Any feat that improves saving throws improves death saving throws. Use Disciple of Death: Disciple of Death Prerequisite: Wisdom 13 Benefit: You gain a +5 feat bonus to death saving throws. Or Resilient Focus: Benefit: You gain a +2 feat bonus to saving throws. Also, look at Revenants for very hardy characters.


4

The best link I've found is to Unearthed Arcana which talks about adjusting saves for massive damage. It should be possible to extend that system to insta-death saves for other things as well. The only other solution I would recommend is to back-port some rules from 4e, where conditions worsen over multiple saves. While it isn't a formalized 3.5 thing, it ...


4

I think the article you are looking for is "Transversed Arcana" in Dragon #357, Pages 88-89. Impromptu Metamagic Chose a metamagic feat each day. You can use that feat for free & spontaneously a certain number of times: 5 - metamagic level adjustment. You will not have to decide on which spells you apply it during preparation, but on the fly just before ...


4

I would check out the personality mechanics from Pendragon. The specific ten pairs of opposing traits can be adapted to the setting and genre, but the basic mechanic of your actions affecting the balance of those pairs, vs making rolls against those traits when you want to act particularly cleverly/piously/worldly/etc. is one that could probably work for ...


4

If you liked some elements of the Humanity system in Vampire, you can use the Morality system found in the World of Darkness for the Storytelling System — it modifies the chart for use with ordinary humans and applies it to other creatures in the World of Darkness games. If you're hoping for a system more like alignments in D&D, I recall that the ...


4

Touch attacks are generally used by spells and the such as they would bypass the armour, affecting the person whether they have hit their armour or flesh. For anything else I think it would depend on the situation and you would need to look at the specific intent behind the perk and try apply that in a real world situation. That should help figure out how to ...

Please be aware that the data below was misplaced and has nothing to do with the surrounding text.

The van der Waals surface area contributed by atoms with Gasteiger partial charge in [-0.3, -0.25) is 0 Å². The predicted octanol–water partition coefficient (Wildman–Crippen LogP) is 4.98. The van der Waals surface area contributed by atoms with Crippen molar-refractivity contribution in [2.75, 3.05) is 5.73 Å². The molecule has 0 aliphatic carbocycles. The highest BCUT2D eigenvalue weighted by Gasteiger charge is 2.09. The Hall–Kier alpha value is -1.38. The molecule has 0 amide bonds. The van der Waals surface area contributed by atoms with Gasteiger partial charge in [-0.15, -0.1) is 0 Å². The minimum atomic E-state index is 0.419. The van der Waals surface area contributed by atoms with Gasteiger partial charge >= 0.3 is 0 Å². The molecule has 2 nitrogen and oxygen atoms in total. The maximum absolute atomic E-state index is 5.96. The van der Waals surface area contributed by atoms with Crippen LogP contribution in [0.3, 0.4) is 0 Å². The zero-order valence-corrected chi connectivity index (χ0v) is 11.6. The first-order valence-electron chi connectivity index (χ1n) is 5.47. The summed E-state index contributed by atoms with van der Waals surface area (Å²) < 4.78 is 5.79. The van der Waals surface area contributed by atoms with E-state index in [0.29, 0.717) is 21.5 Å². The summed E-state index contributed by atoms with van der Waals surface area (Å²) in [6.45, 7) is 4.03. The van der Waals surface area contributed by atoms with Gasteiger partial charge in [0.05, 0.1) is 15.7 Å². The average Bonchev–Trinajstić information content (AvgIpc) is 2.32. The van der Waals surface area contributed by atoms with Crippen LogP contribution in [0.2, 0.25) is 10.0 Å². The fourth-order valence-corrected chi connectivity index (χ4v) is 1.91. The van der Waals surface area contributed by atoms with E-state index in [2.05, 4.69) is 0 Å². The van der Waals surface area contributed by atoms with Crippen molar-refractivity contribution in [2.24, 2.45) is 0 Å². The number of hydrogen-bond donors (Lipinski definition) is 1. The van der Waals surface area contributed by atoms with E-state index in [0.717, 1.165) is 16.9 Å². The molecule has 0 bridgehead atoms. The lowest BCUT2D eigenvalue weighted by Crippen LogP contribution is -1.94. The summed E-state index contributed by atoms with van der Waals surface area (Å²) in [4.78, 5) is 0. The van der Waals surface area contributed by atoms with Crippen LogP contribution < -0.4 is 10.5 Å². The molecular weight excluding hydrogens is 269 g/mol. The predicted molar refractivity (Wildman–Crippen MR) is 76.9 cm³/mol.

2

I don't know of an official "system" for this, but the concept of reputation used in many games seems to fit well here. Reputation can be split into individual ratings between different groups of people if that's what your campaign requires, or a general reputation observed by all common factions in your world (this would be more of a fame concept). Think ...


2

I don't think there can be a "generic" answer to this. Morality systems are designed to have a specific outcome, a specific effect on the game. There's the "good/evil axis" D&D alignment kind of stuff that is purely a descriptive result of play. There's Pendragon virtues, which are something you often roll against. There's ablative meters like Call ...


2

I'm really not a fan of the critical hit system. It leads to a perfectly good character being offed by a series of lucky (or unlucky, depending on your perspective) rolls. I don't find that they add a lot of heroism to the game either. If your characters are fighting a monster where they have to rely on a critical hit to kill it, then they're better off ...


2

This is all about setting expectations. It sounds like your players expect encounters to be calibrated to their characters' abilities. Thus, they expect to be able to fight everything, and when their characters are killed, it's a problem with the encounter (ie "too hard"). My advice: run a sandbox campaign. There are loads of resources out there on how to ...